Occasionally I will have students ask me how to put together a Bible study or a sermon. Rather than giving them a full course on hermeneutics and homiletics I try to keep it simple. If they have a text or topic (if not we first discuss how to pick a text) in mind we go to the Scriptures and begin discussing sermon preparation.
Let’s imagine that a student feels led to preach on John 3:16. The first thing I do is tell the student to imagine time travelling; travelling back to the time when Jesus originally said these words, or when John originally wrote them. At this point I ask the student to imagine all of the things that would make it difficult for them to understand what Jesus is saying. We talk about language, culture, and the like.
At this point I pull out a sheet of paper and write the name Biblical Bob. I remind the student that what matters most in a Bible study or sermon is not what you want to say or what you think the audience needs to hear, but rather what God says. The first task in preaching John 3:16 is to understand the world of biblical Bob. This means that you study the text, you study the times, and you study the context. I usually offer a few resources to aid them in discovering these things.
Secondly I write the name Modern Marv. This is your audience. You need to know the people that you are preaching to. You need to have a vague idea of their struggles. There are many things that are universal to all men and women. And there are some things that are unique to your environment. We must be aware of these.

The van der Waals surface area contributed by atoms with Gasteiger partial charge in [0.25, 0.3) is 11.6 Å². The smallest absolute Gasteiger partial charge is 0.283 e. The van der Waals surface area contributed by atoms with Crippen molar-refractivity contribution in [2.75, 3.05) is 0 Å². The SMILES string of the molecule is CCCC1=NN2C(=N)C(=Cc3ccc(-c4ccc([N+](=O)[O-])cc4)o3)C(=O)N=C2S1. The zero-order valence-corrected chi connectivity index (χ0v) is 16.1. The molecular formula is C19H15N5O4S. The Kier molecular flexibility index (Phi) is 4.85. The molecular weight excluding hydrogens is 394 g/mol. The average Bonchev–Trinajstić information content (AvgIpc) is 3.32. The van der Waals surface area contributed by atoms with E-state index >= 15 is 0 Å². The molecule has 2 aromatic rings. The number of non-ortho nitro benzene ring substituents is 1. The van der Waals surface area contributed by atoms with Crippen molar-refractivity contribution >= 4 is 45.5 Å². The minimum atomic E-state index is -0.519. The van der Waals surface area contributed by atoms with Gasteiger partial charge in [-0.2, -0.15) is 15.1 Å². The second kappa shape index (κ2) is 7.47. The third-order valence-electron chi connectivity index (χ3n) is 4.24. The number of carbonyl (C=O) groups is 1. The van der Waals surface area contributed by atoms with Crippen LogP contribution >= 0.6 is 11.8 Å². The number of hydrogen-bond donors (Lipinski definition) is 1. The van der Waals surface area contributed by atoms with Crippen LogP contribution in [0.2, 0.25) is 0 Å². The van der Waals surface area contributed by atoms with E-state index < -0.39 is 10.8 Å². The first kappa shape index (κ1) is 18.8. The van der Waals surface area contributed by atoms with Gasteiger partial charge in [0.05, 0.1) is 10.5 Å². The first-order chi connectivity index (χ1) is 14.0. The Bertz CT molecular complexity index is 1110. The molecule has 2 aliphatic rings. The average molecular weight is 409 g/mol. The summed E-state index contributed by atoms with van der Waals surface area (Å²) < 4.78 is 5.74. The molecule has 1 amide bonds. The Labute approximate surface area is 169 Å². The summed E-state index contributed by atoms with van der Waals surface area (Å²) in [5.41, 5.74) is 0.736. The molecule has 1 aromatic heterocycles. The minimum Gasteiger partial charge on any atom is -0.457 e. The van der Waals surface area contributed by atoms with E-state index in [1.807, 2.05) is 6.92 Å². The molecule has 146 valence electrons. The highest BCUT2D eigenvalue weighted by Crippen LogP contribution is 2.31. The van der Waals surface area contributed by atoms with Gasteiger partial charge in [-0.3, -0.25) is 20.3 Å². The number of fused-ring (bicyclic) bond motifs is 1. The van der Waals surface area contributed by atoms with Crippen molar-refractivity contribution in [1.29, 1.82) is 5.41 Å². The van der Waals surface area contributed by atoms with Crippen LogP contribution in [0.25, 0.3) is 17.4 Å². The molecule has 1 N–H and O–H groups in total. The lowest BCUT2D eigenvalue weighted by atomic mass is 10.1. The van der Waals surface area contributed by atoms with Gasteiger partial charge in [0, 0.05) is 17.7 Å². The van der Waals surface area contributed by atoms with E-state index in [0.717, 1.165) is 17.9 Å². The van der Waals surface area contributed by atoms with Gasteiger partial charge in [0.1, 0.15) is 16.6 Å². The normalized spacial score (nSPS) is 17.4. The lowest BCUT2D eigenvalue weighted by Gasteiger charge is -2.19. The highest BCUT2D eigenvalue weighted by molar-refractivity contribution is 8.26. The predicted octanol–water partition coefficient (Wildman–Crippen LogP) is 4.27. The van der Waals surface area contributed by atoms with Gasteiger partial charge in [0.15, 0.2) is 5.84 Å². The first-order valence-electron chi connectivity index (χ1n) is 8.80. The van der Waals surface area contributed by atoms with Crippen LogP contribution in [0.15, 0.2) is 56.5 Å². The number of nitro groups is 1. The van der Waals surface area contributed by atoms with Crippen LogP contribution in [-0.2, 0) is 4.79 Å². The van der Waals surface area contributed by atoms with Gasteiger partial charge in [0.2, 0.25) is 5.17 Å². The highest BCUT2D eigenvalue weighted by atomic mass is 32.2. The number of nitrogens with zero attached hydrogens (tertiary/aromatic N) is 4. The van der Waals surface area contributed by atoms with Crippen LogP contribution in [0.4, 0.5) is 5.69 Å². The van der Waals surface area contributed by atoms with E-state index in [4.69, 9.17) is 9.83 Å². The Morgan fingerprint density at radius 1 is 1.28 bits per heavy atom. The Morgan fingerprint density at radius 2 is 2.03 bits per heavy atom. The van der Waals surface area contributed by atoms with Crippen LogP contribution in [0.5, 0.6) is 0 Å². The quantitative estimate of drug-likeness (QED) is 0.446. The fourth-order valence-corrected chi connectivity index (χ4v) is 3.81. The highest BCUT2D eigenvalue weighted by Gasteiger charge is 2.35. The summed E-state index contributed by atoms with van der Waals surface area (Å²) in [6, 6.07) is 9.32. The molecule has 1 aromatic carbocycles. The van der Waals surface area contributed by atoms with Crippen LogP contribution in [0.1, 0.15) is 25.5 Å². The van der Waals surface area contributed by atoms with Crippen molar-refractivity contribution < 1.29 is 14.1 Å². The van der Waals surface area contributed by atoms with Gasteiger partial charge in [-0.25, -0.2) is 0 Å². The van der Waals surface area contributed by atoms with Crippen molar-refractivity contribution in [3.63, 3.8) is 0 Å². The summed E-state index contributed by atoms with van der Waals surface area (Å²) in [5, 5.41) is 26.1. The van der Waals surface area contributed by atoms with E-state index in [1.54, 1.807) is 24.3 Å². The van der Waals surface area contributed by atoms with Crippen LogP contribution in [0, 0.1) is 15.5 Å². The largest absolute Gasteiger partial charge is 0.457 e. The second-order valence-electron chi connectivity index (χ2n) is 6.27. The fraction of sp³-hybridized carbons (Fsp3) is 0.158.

The task of preaching is building a bridge between Biblical Bob and Modern Marv (Or Post-Modern Percy if you prefer). How do you communicate the biblical message to our modern ears? In order to do this effectively you have to know what the message is—this is your chief task. At this point I usually draw a bridge between the two and begin discussing things that Biblical Bob has in common with Modern Marv. Then I remind the student that Jesus is the hero of both Biblical Bob and Modern Marv.
There are numerous other things that go into sermon preparation but I feel that explaining it this way helps the student to understand the task at hand. As they begin preaching you will find many students will fall off on one side or the other: either they will preach a very “biblical” message that has little to no relevance for today or they will preach a very “relevant” message that has little to no biblical fidelity. Having this framework in their mind will help them grow and be faithful to the text and to their audience.
By the way, none of this is new to me. The way it is communicated might be, but the general principles can be found here among other places:
Between Two Worlds by John Stott
Christ-Centered Preaching by Bryan Chapell
The Supremacy of God in Preaching by John Piper
Spirit-Empowered Preaching by Arturo Azurdia
The Modern Preacher and the Ancient Text by Sideny Greidanus
Preaching Christ in All of Scripture by Edmund Clowney
Preaching to a Post-Everything World by Zack Eswine